Some, such as Ohio State, Notre Dame and Navy, have at least 90% of their football team vaccinated. Others, like Clemson, Charlotte and Ole Miss, are below the 20% mark. And then there are those like Tennessee, Oregon State and Troy, hovering around 50–60%.
While administrators expect a surge of vaccinations when players return to campus in June, many of them fear that athletes will continue to eschew the shots for some of the same reasons as those in the general population—religious beliefs, conspiracy theories and misplaced guidance from others.
“The low vaccination rates are worrisome,” says one ACC school administrator who asked for anonymity. “I’m battling trying to figure out how to normalize this vaccine.”
Though college-age people often experience little to no ill effects from COVID-19, vaccinations are imperative, NCAA medical experts say. They clear a path back to normalcy. A team reaching enough vaccinations will likely avoid the coronavirus protocols and disruptions that marked the 2020 season.
In fact, officials expect a different set of protocols for those vaccinated and unvaccinated. Players choosing not to vaccinate will find themselves subject to contact-tracing and quarantine rules—the biggest disrupter of 2020—as well as regular testing. Those vaccinated will be exempt from such. In short, COVID-19 outbreaks on or around a team will likely affect only unvaccinated players and staff.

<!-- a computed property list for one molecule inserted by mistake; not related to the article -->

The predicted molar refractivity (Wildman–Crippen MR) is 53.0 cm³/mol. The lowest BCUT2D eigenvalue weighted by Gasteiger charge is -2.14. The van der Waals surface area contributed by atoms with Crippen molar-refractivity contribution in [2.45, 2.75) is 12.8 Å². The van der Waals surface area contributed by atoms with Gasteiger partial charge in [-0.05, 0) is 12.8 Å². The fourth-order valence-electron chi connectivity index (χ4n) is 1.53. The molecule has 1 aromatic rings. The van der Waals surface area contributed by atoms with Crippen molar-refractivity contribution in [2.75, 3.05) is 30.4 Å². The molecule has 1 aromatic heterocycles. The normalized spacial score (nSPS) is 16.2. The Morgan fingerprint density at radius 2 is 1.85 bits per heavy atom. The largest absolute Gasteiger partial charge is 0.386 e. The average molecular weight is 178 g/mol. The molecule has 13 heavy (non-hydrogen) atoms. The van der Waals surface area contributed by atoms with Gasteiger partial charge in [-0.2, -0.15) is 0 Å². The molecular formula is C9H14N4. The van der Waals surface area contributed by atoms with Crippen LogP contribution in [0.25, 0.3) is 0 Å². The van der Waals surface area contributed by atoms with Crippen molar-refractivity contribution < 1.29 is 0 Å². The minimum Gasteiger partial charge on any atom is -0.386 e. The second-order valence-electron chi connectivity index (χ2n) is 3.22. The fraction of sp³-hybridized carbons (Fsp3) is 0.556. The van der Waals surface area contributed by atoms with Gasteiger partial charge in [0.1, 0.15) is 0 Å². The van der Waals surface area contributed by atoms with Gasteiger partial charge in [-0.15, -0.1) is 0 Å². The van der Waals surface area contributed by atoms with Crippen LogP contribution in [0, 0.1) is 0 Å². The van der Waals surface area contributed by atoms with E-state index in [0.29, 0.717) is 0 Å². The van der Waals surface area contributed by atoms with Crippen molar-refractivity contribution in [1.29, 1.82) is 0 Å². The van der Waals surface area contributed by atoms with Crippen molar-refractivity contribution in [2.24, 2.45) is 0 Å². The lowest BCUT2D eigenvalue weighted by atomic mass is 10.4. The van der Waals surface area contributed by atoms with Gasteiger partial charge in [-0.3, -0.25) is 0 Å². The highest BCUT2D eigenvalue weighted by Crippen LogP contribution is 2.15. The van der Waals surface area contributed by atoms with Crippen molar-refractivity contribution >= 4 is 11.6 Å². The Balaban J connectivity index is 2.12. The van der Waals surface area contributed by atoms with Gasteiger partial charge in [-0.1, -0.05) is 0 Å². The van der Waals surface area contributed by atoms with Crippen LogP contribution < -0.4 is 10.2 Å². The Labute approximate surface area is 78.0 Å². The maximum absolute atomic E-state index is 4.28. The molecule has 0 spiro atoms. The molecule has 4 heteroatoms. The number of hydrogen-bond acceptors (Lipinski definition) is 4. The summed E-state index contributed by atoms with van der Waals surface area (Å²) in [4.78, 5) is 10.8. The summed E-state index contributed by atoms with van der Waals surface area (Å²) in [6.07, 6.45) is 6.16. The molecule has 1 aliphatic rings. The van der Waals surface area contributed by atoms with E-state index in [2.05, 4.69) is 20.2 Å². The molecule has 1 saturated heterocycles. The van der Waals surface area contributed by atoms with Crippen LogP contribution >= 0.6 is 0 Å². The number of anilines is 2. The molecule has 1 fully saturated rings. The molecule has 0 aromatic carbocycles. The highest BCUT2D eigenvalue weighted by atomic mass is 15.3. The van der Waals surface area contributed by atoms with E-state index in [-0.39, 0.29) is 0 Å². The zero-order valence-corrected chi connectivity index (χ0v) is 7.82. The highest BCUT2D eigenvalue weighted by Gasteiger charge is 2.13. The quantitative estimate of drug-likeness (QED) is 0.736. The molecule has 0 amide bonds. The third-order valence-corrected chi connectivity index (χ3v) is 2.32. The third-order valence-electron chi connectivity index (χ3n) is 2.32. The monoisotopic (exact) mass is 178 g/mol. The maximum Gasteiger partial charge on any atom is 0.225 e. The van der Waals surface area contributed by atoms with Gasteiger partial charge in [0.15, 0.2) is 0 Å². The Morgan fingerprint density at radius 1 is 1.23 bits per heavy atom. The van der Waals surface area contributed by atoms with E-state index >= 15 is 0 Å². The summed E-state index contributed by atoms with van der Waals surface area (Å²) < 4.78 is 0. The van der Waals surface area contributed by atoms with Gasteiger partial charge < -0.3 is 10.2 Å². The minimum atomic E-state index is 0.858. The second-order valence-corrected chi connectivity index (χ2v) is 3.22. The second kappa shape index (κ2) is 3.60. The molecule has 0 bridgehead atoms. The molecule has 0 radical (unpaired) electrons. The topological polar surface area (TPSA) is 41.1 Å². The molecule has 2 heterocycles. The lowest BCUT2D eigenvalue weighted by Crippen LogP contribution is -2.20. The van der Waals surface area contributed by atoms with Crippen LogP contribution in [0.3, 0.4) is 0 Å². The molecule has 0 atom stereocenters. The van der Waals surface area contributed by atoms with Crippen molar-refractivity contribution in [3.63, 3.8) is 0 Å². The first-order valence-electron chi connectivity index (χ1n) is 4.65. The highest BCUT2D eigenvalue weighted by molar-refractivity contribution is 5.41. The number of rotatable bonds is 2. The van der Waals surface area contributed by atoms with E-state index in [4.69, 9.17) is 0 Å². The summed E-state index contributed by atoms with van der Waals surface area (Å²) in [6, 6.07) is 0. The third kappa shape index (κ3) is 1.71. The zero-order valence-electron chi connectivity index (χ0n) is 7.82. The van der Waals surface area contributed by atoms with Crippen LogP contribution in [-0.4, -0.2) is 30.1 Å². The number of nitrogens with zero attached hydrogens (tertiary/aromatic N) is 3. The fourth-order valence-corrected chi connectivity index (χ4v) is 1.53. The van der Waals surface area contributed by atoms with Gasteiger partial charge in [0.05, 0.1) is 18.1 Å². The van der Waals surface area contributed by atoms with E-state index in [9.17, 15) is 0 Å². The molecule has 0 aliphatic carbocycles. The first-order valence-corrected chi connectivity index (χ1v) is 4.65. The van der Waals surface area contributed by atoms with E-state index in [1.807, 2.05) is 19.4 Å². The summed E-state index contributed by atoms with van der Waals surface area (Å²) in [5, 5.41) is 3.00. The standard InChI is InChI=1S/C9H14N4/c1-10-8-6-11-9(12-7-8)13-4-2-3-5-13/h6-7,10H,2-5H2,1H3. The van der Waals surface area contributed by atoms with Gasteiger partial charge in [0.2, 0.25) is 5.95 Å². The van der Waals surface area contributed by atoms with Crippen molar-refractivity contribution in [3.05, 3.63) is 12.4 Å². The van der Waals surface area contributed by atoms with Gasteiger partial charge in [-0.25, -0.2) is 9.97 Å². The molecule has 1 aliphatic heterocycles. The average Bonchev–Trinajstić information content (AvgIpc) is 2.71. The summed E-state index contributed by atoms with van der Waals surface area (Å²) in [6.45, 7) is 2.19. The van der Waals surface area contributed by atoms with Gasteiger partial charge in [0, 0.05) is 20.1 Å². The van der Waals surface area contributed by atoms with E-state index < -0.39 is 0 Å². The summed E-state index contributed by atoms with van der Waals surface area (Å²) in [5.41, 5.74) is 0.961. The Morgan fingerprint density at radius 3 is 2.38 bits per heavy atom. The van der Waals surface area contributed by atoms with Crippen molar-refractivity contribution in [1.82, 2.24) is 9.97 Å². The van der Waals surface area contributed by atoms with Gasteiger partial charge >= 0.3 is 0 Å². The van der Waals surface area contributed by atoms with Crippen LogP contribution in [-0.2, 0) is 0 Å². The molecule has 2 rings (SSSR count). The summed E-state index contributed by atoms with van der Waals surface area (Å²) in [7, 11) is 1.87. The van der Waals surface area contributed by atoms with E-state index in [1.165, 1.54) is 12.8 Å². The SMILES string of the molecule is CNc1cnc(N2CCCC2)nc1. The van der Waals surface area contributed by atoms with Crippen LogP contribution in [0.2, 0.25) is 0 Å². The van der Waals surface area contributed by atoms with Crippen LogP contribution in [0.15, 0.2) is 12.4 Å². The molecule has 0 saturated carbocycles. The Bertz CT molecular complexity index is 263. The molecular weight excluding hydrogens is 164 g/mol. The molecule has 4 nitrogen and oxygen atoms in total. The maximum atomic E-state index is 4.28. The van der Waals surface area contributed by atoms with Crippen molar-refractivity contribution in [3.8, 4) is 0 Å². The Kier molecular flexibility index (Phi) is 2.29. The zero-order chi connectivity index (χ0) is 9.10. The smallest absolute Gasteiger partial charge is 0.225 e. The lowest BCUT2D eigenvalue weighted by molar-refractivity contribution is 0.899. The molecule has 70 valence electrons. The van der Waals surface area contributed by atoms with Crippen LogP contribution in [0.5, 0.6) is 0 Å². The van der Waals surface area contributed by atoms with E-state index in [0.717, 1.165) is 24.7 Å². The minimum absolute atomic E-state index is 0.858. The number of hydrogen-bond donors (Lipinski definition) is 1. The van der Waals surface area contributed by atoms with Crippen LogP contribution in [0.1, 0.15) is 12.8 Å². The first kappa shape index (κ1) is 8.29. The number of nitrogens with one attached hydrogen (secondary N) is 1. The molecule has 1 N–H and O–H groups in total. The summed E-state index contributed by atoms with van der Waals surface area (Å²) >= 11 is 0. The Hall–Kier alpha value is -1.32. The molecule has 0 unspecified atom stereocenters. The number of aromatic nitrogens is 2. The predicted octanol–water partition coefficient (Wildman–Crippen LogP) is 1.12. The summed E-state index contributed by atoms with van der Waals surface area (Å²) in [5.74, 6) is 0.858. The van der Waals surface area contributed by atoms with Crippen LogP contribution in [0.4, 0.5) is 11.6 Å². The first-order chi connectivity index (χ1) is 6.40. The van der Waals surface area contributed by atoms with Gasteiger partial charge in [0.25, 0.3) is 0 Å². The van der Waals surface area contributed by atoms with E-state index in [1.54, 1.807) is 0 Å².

Schools, conferences and the NCAA are hoping protocol exemptions are enough incentive for athletes to get vaccinated.
Meanwhile, a deadline approaches. The clock is ticking on the opening of camp.
“The two-shot vaccines take six weeks to be fully effective,” says Jeff Dugas, Troy’s team doctor and an orthopedic surgeon in Birmingham who chairs the Sun Belt’s COVID-19 advisory panel. “They need to be vaccinated by mid-June. They’ve got five weeks before they need to have the first shot.”